The housing 94 can have various configurations, but in one exemplary embodiment, shown in FIGS. 9 and 9A, the housing 94 is formed to fit around the cylindrical member 92 such that the cylindrical member 92 is supported by the housing 94 but allowed to rotate within the housing 94. The housing 94 can be formed on, attached to, or removably matable to or deliverable through a distal end of an endoscope, accessory channel adapted to mate to an endoscope, or sleeve adapted to mate to an endoscope and/or accessory channel. For example, in one embodiment, the housing 94 can include an arm (not shown) that extends proximally from the housing and which has a cylindrical collar disposed at a proximal end that is adapted to slidably engage a distal end of an endoscope. Various techniques can be used to secure the collar to an endoscope such as a snap-fit, interference fit, or threaded engagement. In another embodiment, the housing 94 can include an opening formed from a resilient material to accommodate a press-fit between an endoscope and the housing. The opening can also be sized to provide a loose fit between the end effector and an endoscope and a set screw can be used to secure the end effector to the endoscope. The housing 94 can also include a plurality of openings to facilitate a connection to a fluid delivery and/or a suction line, a release of one or more ligation bands, an introduction of an actuator, and/or a connection to a current source.

The actuator 96 can also have a variety of configurations, but as indicated above, in an exemplary embodiment, the actuator 96 is operatively associated with the cylindrical member 92. As shown in FIGS. 9 and 9B, the actuator 96 is in the form of a pull wire 96 having a distal portion 96 b that is wound around the cylindrical member 92 and a proximal portion 96 a that extends out of the housing 94 and to the user (not shown). While the device is shown with a pull wire 96, a person skilled in the art will appreciate that the actuator 96 can also be in the form of a cable, braided rope, or other flexible cord. Further, the actuator can be in the form of an electro-mechanical component. The actuator 96 can be made from any flexible material suitable for being wound around the cylindrical member 92. To increase friction between the cylindrical member 92 and the actuator 96 and to prevent the actuator 96 from slipping, the cylindrical member 92 can include a sticky or textured surface and/or the actuator 96 can be wound around the cylindrical member 92 multiple times. In use, the actuator 96 can slide along the longitudinal axis of the device, and the axial force can be converted to a rotational force to case the cylindrical member to rotate within the housing.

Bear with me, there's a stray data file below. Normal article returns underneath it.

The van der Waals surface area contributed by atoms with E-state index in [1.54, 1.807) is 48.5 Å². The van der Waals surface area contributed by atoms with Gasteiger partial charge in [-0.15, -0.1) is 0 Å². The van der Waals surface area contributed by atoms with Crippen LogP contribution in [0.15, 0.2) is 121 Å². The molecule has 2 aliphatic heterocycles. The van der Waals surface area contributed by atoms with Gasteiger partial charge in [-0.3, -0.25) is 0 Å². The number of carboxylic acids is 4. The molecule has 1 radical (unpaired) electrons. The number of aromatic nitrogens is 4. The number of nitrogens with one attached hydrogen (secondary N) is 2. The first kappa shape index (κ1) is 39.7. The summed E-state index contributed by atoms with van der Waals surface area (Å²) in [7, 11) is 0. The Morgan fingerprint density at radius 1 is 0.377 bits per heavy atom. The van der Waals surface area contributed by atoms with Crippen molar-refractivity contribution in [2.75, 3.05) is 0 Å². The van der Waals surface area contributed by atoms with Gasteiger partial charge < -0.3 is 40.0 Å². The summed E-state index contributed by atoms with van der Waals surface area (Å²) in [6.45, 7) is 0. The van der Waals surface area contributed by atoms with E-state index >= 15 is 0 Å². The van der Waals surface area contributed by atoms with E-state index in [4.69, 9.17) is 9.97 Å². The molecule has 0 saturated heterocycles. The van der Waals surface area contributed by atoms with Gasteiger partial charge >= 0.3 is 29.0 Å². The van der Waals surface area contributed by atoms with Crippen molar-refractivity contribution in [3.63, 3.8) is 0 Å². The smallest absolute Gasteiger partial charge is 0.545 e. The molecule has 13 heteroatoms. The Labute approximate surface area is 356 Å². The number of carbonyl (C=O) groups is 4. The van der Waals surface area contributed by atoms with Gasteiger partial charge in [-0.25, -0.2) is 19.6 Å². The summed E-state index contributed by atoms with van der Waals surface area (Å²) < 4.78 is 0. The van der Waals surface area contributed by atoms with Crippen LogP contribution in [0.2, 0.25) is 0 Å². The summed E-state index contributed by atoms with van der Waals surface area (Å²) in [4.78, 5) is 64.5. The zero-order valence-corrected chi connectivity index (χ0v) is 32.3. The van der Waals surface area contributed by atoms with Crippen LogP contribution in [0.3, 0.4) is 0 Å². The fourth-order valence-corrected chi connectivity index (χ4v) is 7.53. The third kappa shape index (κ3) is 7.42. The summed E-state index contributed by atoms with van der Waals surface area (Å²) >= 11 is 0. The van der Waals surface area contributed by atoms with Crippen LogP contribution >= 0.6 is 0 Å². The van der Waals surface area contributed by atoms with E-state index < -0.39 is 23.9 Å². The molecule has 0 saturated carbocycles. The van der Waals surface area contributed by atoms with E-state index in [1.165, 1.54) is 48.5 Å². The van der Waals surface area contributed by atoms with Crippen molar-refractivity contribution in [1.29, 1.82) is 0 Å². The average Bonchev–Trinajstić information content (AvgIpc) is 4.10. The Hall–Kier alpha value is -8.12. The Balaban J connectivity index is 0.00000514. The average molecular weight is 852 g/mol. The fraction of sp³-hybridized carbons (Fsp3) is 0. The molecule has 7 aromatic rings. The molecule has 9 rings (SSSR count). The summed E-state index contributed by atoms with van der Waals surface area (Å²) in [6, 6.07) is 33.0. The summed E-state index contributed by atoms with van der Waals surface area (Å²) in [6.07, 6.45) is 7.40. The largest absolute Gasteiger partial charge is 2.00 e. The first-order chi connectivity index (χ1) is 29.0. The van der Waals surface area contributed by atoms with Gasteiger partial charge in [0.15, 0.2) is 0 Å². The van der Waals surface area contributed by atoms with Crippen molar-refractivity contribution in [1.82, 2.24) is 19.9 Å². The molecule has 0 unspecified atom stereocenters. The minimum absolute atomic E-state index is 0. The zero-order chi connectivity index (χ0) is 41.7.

FIGS. 9 and 9B illustrate one exemplary embodiment of the cylindrical member 92. As shown, the cylindrical member 92 has an outer wall defining a substantially central opening 93 and is oriented in the housing 94 such that the central axis C of the central opening 93 is substantially transverse to the longitudinal axis of the device. The central opening 93 can also be in communication with a fluid delivery and/or a suction line. The suction line feature is useful to enable the targeted tissue can be drawn into the central opening 93 of the cylindrical member 92. In other embodiments, tissue can be drawn into the central opening 93 by inserting a tissue grasper or other tool through the central opening 93. As indicated above, a proximal portion 92 a of the cylindrical member 92 can be operatively associated with the actuator 96 such that applying force to the actuator 96 is effective to rotate the cylindrical member 92 within the housing 94. A distal portion of the cylindrical member 92 b can have threads 95 formed on an outer surface thereof for mating with complementary threads 99 formed on a frangible ring 98.